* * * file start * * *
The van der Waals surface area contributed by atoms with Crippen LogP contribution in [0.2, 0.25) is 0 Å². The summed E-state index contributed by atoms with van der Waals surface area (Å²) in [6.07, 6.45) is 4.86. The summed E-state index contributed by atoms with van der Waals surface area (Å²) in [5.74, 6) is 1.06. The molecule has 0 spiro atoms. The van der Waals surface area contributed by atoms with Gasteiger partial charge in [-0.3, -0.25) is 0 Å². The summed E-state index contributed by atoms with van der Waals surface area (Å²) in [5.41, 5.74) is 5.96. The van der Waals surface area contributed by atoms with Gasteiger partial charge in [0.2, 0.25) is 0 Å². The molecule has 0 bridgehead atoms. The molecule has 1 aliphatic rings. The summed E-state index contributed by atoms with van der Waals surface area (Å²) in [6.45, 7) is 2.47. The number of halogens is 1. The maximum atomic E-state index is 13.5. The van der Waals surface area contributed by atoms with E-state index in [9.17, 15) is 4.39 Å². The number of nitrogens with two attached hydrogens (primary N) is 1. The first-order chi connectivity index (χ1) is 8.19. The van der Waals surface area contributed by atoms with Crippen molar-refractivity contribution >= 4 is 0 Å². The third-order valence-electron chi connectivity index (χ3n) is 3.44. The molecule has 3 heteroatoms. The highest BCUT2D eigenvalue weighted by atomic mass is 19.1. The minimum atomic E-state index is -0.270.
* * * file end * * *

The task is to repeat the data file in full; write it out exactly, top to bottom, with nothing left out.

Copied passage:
The van der Waals surface area contributed by atoms with Crippen LogP contribution in [0.2, 0.25) is 0 Å². The summed E-state index contributed by atoms with van der Waals surface area (Å²) in [6.07, 6.45) is 4.86. The summed E-state index contributed by atoms with van der Waals surface area (Å²) in [5.74, 6) is 1.06. The molecule has 0 spiro atoms. The van der Waals surface area contributed by atoms with Gasteiger partial charge in [-0.3, -0.25) is 0 Å². The summed E-state index contributed by atoms with van der Waals surface area (Å²) in [5.41, 5.74) is 5.96. The van der Waals surface area contributed by atoms with Gasteiger partial charge in [0.2, 0.25) is 0 Å². The molecule has 0 bridgehead atoms. The molecule has 1 aliphatic rings. The summed E-state index contributed by atoms with van der Waals surface area (Å²) in [6.45, 7) is 2.47. The number of halogens is 1. The maximum atomic E-state index is 13.5. The van der Waals surface area contributed by atoms with E-state index in [9.17, 15) is 4.39 Å². The number of nitrogens with two attached hydrogens (primary N) is 1. The first-order chi connectivity index (χ1) is 8.19. The van der Waals surface area contributed by atoms with Crippen molar-refractivity contribution >= 4 is 0 Å². The third-order valence-electron chi connectivity index (χ3n) is 3.44. The molecule has 3 heteroatoms. The highest BCUT2D eigenvalue weighted by atomic mass is 19.1. The minimum atomic E-state index is -0.270.